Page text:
PacketMMAP and DPDK Driver Support
Single-root input/output virtualization (SR-IOV) relies on communication between virtual function (VF) drivers on the VM-Series firewall, and physical function (PF) drivers on the host (the hypervisor). The host uses PF drivers to talk to its physical NICs, and the VM-Series firewall uses VF drivers to talk to the PF drivers.
The following diagram is a simple visualization of that concept.
Why use SR-IOV? SR-IOV is a packet acceleration technology that allows a virtual machine to directly access packets from the NIC. In contrast, when using a virtual switch, the host processes the packets, send the packets through a virtual switch, and then the virtual machine receives its packets.
In the Compatibility Matrix, PacketMMAP Driver Versions lists both the host version and the native driver version on the VM-Series firewall. For example, i40e on the host, and on the firewall, i40e (for PCI-passthrough) and i40evf (for SR-IOV).
For SR-IOV, let's consider a NIC that uses the i40e PF driver. The host communicates with the NIC via the i40e driver. The VM-Series firewall can use its VF driver (i40evf) to directly communicate with the host's PF driver. This allows VM-Series firewall direct access, which improves packet processing speed. To ensure compatibility, install a host PF driver version that is later than the native PF driver version.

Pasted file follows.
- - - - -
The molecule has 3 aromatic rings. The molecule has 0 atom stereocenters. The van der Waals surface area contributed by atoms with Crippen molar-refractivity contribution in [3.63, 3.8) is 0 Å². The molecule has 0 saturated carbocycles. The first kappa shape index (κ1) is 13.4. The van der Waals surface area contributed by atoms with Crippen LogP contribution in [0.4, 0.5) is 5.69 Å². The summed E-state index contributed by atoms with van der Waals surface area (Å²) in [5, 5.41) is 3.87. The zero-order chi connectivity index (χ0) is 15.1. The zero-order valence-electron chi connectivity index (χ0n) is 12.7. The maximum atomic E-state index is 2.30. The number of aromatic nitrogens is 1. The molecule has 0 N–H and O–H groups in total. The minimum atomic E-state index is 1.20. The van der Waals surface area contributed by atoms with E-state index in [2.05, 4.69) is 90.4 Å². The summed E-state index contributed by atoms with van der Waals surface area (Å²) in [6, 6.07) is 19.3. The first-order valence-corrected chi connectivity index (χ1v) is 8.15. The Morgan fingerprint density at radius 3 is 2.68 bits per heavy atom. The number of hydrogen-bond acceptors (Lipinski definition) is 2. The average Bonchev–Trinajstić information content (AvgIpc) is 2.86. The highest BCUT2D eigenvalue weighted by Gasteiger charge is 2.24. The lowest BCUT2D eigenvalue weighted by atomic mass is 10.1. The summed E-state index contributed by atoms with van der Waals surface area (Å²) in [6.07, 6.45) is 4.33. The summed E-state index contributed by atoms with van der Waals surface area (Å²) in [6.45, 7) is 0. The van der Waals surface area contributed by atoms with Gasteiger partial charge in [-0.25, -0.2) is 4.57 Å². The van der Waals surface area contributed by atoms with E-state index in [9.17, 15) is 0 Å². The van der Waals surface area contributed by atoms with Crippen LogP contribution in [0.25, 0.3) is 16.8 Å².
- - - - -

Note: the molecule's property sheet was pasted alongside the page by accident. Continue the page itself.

Why does VM-Series firewall have native PF drivers? As mentioned in Options for Attaching VM-Series on the Network, when using PCI-passthrough, the NIC is reserved for the VM-Series firewall, so the host (or other guests on the host) cannot access the NIC. In a PCI-passthrough configuration, the VM-Series firewall uses its native PF driver to communicate directly with the host NIC.
Refer to the PacketMMAP Driver Versions list to determine which PF driver version to install on the host. Install a PF version that is higher than VM-Series firewall native PF driver.
PAN-OS has two packet processing modes—DPDK (default) and MMAP—and each mode has a corresponding native driver on the VM-Series firewall. For example, if the firewall is in DPDK mode, the firewall uses the DPDK i40evf driver version to communicate with the host's i40e driver (when using SR-IOV). Alternatively, when the firewall is Packet MMAP, it will use a different i40evf driver version to communicate with the host's i40e driver.
You can enable DPDK on the host (the hypervisor), or on the guest (the VM-Series firewall). Enabling both yields the best results.
- Refer to Configure OVS and DPDK on the Host.Compiling OVS with DPDK is part of enabling DPDK on the host.
- VM-Series DPDK enables the native DPDK driver on the VM-Series firewall, so DPDK does not need to be enabled on the host, but it is recommended for best performance.
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